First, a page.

Is he or she "the one?"
If you're, well, human, you've probably asked that question about a past or present mate at some point in your courtship. What if you could conduct a scientific experiment to test the answer to that universal question? In the new quirky romantic comedy film, Losing Control, (A PhD Production)—which premieres in Chicago in June—Samantha Bazarick (played by Miranda Kent of TV's Campus Ladies) tests just that.
Samantha, played by Miranda Kent, is a Harvard biochemist, looking for Mr. Right.
Samantha, a sweet and neurotic Jewish Harvard biochemist working on her Ph.D., has discovered the Y-kill protein. Four years after her discovery, though, she has yet to replicate her results. Outside the lab, Samantha's frustrated as well. Her boyfriend of five years, Ben, (played by Reid Scott, of My Boys) proposes, but Samantha rejects him, and sets out—on a series of dating mishaps—to find proof whether he's Mr. Right.
Written and directed by Valerie Weiss, the film is loosely based on Weiss's real-life experience as a Jewish woman getting a Ph.D. in biophysics at Harvard—minus the part about finding proof that her husband is the one. "I wanted to make a movie about that time in your life when you're dating and thinking about who you're going to end up with," says Weiss, a young Jewish filmmaker living in Los Angeles, who is 9 months pregnant with her second child. "I thought a female scientist would offer a unique perspective to that universal question about love."
Samantha questions whether she should marry her boyfriend Ben (Reid Scott).
The film comes to Chicago as part of the third annual "Twix Presents: TBS Just for Laughs Chicago" comedy festival, taking place June 14-19. "Just for Laughs" and The Gene Siskel Film Center of the School of the Art Institute of Chicago will present five nights of independent comedic shorts and feature films, including "Losing Control," playing Saturday, June 11 and Tuesday, June 14. The films will take place within Indie Comedy—The Christopher Wetzel Award for Independent Film Comedy, created at the Gene Siskel Film Center to support independent filmmakers.
Jeffrey M. Loeb, a young Jewish Chicagoan active in the Jewish community, is the executive producer of the film. "As a native Chicagoan, I am excited for all my friends and family to get a chance to see the movie they all have heard so much about," he says. "While film festival and college campus audiences have loved Losing Control, these Chicago screenings are our first opportunity to show that a diverse, big-city audience will love it too."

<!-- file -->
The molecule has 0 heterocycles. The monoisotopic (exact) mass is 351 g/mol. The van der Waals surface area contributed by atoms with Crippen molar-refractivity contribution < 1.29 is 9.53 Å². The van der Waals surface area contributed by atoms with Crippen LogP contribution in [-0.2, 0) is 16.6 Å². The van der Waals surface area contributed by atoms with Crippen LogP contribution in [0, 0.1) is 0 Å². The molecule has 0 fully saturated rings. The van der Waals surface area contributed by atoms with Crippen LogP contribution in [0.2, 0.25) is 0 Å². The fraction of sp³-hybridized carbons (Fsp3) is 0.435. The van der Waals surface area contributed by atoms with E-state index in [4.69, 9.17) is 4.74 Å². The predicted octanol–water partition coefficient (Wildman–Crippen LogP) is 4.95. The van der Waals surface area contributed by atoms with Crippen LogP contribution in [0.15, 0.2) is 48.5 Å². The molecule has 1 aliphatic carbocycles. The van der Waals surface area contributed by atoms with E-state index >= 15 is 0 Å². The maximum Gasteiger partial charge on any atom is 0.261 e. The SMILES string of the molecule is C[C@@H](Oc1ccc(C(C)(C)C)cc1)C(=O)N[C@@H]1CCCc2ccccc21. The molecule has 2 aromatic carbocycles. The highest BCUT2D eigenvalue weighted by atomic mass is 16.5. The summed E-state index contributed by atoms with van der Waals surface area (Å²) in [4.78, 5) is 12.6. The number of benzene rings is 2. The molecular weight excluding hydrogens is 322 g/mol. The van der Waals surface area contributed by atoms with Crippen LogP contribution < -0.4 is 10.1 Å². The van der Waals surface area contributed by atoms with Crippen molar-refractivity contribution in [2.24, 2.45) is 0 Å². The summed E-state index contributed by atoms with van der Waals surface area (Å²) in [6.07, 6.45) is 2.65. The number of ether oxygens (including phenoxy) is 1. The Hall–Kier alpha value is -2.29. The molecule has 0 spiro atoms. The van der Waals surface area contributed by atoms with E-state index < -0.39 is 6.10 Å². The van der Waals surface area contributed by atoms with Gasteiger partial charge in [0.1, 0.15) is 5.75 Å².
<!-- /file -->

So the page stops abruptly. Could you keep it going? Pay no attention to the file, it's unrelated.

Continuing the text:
Weiss wrote Samantha as a Jewish scientist because she wanted to defy the notion that science and faith can't mix. "People always think science and faith are so different or that scientists aren't superstitious but if you grow up a certain way, it's going to affect your way of thinking," Weiss says. "Samantha's an analytical scientist, but she very much has the neuroses and inconsistencies that her mom (played by Lin Shaye, There's Something About Mary) does. There is science but there is also a plan and God and they can both work together."
Valerie Weiss, the Jewish writer/director of the film.
With so much technology and education out there today, the younger generation of 20 and 30-somethings think they can control their lives—even their dating lives—more easily than their parents' generation, but some parts of life just can't be controlled, says Weiss.
Also in contrast to their mothers, today's generation of young women, Weiss says, have tougher decisions to make when it comes to settling down. "Now that women are just as career-obsessed as men, it's a much harder decision to make about whom they end up with," she said. "It's harder to figure out how they're going to balance everything so finding the right person is more of a puzzle than it ever was."
For tickets to the Chicago screenings of the film, visit http://www.siskelfilmcenter.org/losing-control